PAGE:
The New York Times recently published an article about the 25 travel locations one must experience during their lifetime.
A pair of internationally minded writers, a chef, an architect prepared the bucket list of locations and a landscape photographer who mentioned about the most extraordinary adventures a person should seek.
The Sultanate of Oman was one among the 25 included in the bucket list for the adventure lovers.
Prominent writers Pico Iyer and Aatish Taseer, architect Toshiko Mori, chef and food scientist David Zilber and landscape photographer Victoria Sambunaris formed the five-person jury.
They gathered over Zoom to debate what, exactly, constitutes a “travel experience” and how some might rise above the rest.
Oman took the tenth spot with a title ‘swim in a desert oasis in Oman,’ mentioning Wadi Bani Khalid, as the best-known wadi (valley) in the Al Sharqiyah North Governorate located about 150 miles southeast of Muscat.
It mentions that many of Oman’s wadis dry up in the scorching summer months, but at Wadi Bani Khalid, wide pools of water glisten year-round.
Writers who experienced the desert sands mentioned the drive as ‘cliché of a gleaming desert mirage,’ which was no illusion.
Above the pristine pools, date palms sway in the breeze, and the rocky white cliff sides of the Hajar Mountains reveal canyons and caves.
“If you hike into them, you can see shimmering waterfalls. Thousands of tiny garra fish flash beneath the surface of these pools, ready to nibble at the dead skin on your toes,” the article mentioned.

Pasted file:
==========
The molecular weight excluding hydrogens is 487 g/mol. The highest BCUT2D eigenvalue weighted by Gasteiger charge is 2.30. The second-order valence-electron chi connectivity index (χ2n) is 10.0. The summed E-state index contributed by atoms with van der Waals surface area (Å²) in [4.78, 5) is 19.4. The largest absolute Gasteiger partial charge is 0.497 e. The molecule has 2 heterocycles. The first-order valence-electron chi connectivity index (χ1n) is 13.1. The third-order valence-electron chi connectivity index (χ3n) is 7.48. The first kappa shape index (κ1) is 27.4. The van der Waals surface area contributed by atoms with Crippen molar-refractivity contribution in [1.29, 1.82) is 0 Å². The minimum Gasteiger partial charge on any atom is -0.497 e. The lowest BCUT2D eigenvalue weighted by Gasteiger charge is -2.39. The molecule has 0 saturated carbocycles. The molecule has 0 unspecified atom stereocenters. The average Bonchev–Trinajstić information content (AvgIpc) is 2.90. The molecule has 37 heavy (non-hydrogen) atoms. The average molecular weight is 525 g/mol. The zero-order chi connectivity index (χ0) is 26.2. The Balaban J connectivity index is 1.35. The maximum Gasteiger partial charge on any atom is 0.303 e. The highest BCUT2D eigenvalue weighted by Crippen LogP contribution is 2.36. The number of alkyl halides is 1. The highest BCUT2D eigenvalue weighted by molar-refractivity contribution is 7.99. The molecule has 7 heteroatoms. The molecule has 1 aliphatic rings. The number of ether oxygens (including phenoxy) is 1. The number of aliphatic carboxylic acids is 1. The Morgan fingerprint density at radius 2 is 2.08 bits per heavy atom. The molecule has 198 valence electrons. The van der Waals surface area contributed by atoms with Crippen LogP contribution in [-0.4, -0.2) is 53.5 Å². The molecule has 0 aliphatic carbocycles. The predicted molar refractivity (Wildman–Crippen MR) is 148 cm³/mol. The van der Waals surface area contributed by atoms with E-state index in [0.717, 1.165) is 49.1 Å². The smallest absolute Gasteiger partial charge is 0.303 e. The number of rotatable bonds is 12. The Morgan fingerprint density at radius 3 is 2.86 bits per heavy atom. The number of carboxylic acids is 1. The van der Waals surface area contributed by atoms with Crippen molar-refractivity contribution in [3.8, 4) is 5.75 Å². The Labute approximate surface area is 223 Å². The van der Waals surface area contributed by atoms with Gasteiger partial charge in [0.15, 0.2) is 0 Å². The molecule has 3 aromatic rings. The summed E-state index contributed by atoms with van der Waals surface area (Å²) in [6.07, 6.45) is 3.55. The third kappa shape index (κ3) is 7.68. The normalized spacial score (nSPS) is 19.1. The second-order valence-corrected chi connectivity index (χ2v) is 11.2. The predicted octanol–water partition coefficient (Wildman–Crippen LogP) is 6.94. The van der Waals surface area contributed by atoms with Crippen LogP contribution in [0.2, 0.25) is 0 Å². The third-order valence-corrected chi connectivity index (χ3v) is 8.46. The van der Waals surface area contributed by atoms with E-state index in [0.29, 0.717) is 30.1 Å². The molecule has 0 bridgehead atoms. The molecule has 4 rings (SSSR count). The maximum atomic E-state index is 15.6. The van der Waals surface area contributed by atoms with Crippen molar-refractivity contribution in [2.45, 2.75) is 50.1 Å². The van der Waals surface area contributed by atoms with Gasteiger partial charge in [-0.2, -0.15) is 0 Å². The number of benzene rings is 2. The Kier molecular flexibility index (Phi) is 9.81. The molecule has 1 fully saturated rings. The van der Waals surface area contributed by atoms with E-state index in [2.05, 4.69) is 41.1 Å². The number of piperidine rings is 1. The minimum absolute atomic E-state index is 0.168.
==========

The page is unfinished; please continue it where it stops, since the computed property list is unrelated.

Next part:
“Wadi Bani Khalid is a three-hour drive from Muscat, making it an ideal day trip, although there are lots of budget hotels and desert camps in the area. Many visitors stop first at the sandy outpost of Al Wasil for camel rides and an overnight stay in a Bedouin-style tent. From there, the mountain road winds through fishing villages until the vast expanse of Wadi Bani Khalid, with its nearly 12-mile stretch of water, appears on the horizon.”
The article further praises Oman’s natural beauty saying it is as intact today as it was when Oman’s Bedouin tribes relied on it, and a visit here offers an instant connection to the region’s deep history. The Oman government has helped develop the site in recent years, too, bringing with it a paved parking lot, bridges and public restrooms.
Pico Iyer writes that he is so happy to see Oman on the list. “I think of it as the Bhutan of the Middle East because it’s so tastefully developed and preserved,” he adds.
Toshiko Mori writes that the geographical diversity is incredible, and Oman is a peaceful and stable place. “It’s absolutely gorgeous, the air is clear, the food is great and the climate is wonderful. It’s so easy for people to go here, yet Dubai takes all the tourists.”
Others which made to the list include Asador Etxebarri in Spain’s Basque Country, Muslim Spain in Al Andalus, Northern Lights in Norway, Trans-Siberian Railway Network, lunch at Ntounias in Western Crete, Greece, white Christmas in Addis Ababa, Ethiopia, desert towns of Morocco’s Draa Valley, Dugongs of Mozambique for its elusive sea creatures, courtyard gardens of Yazd (Iran) and the 6,000-plus years of historic Erbil Citadel in Iraq.
Photos by Nasser Hamed Al Harthy